‘Games People Play’

6 July 2002 — 25 August 2002

Rupert Clamp dreams of escape. Using the cracks in the building as a starting point, his drawn map installations leads us to new worlds, that until now have been hidden beneath the order of the gallery.

Social interaction is addressed as Marion Coutts alters the shape of a table-tennis table into that of a park. With the surface including all of the parks layout, the work references the urban planning of leisure, whilst reminding us of youth-club culture.

Fittings Multimedia Arts present a mixed media installation that explores the world of polevaulting from the viewpoint of two artists, one disabled and one not. We explore how the body’s flesh is being combined with technology, and where it will lead us.

Through sculptures and interventions Leo Fitzmaurice turns cigarette packets into sports shirts, door signs into questions and chairs inside-out. The artist manipulates his surroundings to challenge established perceptions of the everyday.

Dalton Fox produces obsessively accurate scale line drawings of board games and sporting stadia. The work gives as much information as an architectural plan would, but leaves no game to be played.

With contrasting text and imagery Lubaina Himid depicts psychological spaces within her paintings. Using recollections of journeys to find solace in families and friendship, Himid’s storytelling asks us to consider our past as well as our present.

Rules and obsession form the basis of the work of Abigail Hunt. Using texts which form the rules of games she meticulously cuts up and rearranges them. These visually beautiful, but ultimately useless work addresses irrational and unnecessary actions, questioning the restrictions we impose on our lives.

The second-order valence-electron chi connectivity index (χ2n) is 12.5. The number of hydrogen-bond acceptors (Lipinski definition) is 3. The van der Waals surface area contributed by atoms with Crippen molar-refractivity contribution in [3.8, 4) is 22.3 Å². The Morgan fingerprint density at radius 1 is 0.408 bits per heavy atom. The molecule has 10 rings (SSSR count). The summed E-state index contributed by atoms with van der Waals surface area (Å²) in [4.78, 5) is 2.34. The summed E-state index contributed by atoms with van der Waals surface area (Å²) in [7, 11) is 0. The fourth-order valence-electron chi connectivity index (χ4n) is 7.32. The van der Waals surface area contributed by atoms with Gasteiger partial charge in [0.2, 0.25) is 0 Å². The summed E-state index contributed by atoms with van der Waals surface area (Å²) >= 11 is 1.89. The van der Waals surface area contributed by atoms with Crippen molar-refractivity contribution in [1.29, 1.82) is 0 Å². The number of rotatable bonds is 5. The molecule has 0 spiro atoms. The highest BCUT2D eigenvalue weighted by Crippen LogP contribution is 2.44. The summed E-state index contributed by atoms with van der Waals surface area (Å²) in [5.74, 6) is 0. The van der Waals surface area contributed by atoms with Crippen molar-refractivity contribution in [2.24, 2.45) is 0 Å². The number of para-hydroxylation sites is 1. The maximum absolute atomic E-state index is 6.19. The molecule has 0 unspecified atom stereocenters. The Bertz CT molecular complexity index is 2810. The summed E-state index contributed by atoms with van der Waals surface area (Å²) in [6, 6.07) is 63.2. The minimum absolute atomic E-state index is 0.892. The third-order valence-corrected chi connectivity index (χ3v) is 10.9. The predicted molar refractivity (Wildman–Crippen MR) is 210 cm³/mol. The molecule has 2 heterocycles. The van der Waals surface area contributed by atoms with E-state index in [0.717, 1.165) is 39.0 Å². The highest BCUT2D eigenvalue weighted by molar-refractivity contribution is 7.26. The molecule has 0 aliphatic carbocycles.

Jo Lansley and Helen Bendon explore notions of the real and unreal through their collaborative work. We are asked to consider the relationship of the artists as they dance together in a slowed down video. There images are set in domestic scenes, but on closer inspection are things quite what they seem?

Paul Scott produces ceramics that investigate associated accidents and incidents surrounding the industrial landscape. Mimicking the style of Italian Blue plates, where one expects to see fantasy worlds or homely scenes, he introduces images of contemporary landscapes those featuring most noticably nuclear power stations.

Aidan Shingler documents his experience of schizophrenia. Using a wide range of materials, Shingler presents representations of games which illustrate aspects of his personal experiences to help us consider how we perceive reality.

Charting his contact with a psychologist, Paul Stone brings us the results of his own personality profiling tests, presented as 16 cross-stitch samplers showing the positive and negative character attributes assigned to him. Questioning the importance of personal and professional opinions he also has the handwriting of his teachers and friends profiled by graphology.